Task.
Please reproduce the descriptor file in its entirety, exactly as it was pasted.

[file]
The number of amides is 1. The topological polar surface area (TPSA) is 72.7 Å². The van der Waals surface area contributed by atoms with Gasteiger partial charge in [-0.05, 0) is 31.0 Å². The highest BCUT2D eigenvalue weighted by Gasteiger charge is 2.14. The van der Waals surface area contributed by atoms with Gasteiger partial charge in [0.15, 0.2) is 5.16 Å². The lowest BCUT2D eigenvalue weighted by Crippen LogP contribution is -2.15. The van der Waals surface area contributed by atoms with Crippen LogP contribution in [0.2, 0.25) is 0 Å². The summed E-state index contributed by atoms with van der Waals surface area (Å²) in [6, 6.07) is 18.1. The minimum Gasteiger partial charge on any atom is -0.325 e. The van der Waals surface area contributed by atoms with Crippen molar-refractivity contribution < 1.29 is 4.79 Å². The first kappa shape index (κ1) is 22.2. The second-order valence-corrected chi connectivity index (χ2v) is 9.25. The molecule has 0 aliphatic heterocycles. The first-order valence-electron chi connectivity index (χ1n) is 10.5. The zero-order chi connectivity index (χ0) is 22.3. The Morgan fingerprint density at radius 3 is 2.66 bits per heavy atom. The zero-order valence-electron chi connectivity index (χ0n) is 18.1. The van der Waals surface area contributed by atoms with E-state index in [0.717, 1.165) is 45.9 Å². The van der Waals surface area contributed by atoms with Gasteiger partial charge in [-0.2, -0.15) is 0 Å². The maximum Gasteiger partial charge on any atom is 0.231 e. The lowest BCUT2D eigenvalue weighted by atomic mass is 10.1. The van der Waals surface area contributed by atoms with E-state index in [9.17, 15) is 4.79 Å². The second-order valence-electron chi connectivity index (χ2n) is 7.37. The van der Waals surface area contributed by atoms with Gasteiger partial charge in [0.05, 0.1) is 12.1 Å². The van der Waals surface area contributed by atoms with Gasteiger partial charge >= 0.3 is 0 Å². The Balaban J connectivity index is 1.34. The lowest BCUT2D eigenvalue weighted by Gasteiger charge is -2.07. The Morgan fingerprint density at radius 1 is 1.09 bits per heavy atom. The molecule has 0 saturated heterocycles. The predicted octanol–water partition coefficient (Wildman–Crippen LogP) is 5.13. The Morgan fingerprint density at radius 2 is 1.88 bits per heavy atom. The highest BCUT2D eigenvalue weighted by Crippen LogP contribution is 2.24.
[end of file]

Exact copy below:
The number of amides is 1. The topological polar surface area (TPSA) is 72.7 Å². The van der Waals surface area contributed by atoms with Gasteiger partial charge in [-0.05, 0) is 31.0 Å². The highest BCUT2D eigenvalue weighted by Gasteiger charge is 2.14. The van der Waals surface area contributed by atoms with Gasteiger partial charge in [0.15, 0.2) is 5.16 Å². The lowest BCUT2D eigenvalue weighted by Crippen LogP contribution is -2.15. The van der Waals surface area contributed by atoms with Crippen LogP contribution in [0.2, 0.25) is 0 Å². The summed E-state index contributed by atoms with van der Waals surface area (Å²) in [6, 6.07) is 18.1. The minimum Gasteiger partial charge on any atom is -0.325 e. The van der Waals surface area contributed by atoms with Crippen molar-refractivity contribution < 1.29 is 4.79 Å². The first kappa shape index (κ1) is 22.2. The second-order valence-corrected chi connectivity index (χ2v) is 9.25. The molecule has 0 aliphatic heterocycles. The first-order valence-electron chi connectivity index (χ1n) is 10.5. The zero-order chi connectivity index (χ0) is 22.3. The Morgan fingerprint density at radius 3 is 2.66 bits per heavy atom. The zero-order valence-electron chi connectivity index (χ0n) is 18.1. The van der Waals surface area contributed by atoms with E-state index in [0.717, 1.165) is 45.9 Å². The van der Waals surface area contributed by atoms with Gasteiger partial charge in [-0.2, -0.15) is 0 Å². The maximum Gasteiger partial charge on any atom is 0.231 e. The lowest BCUT2D eigenvalue weighted by atomic mass is 10.1. The van der Waals surface area contributed by atoms with E-state index in [9.17, 15) is 4.79 Å². The second-order valence-electron chi connectivity index (χ2n) is 7.37. The van der Waals surface area contributed by atoms with Gasteiger partial charge in [0.05, 0.1) is 12.1 Å². The van der Waals surface area contributed by atoms with Gasteiger partial charge >= 0.3 is 0 Å². The Balaban J connectivity index is 1.34. The lowest BCUT2D eigenvalue weighted by Gasteiger charge is -2.07. The Morgan fingerprint density at radius 1 is 1.09 bits per heavy atom. The molecule has 0 saturated heterocycles. The predicted octanol–water partition coefficient (Wildman–Crippen LogP) is 5.13. The Morgan fingerprint density at radius 2 is 1.88 bits per heavy atom. The highest BCUT2D eigenvalue weighted by Crippen LogP contribution is 2.24.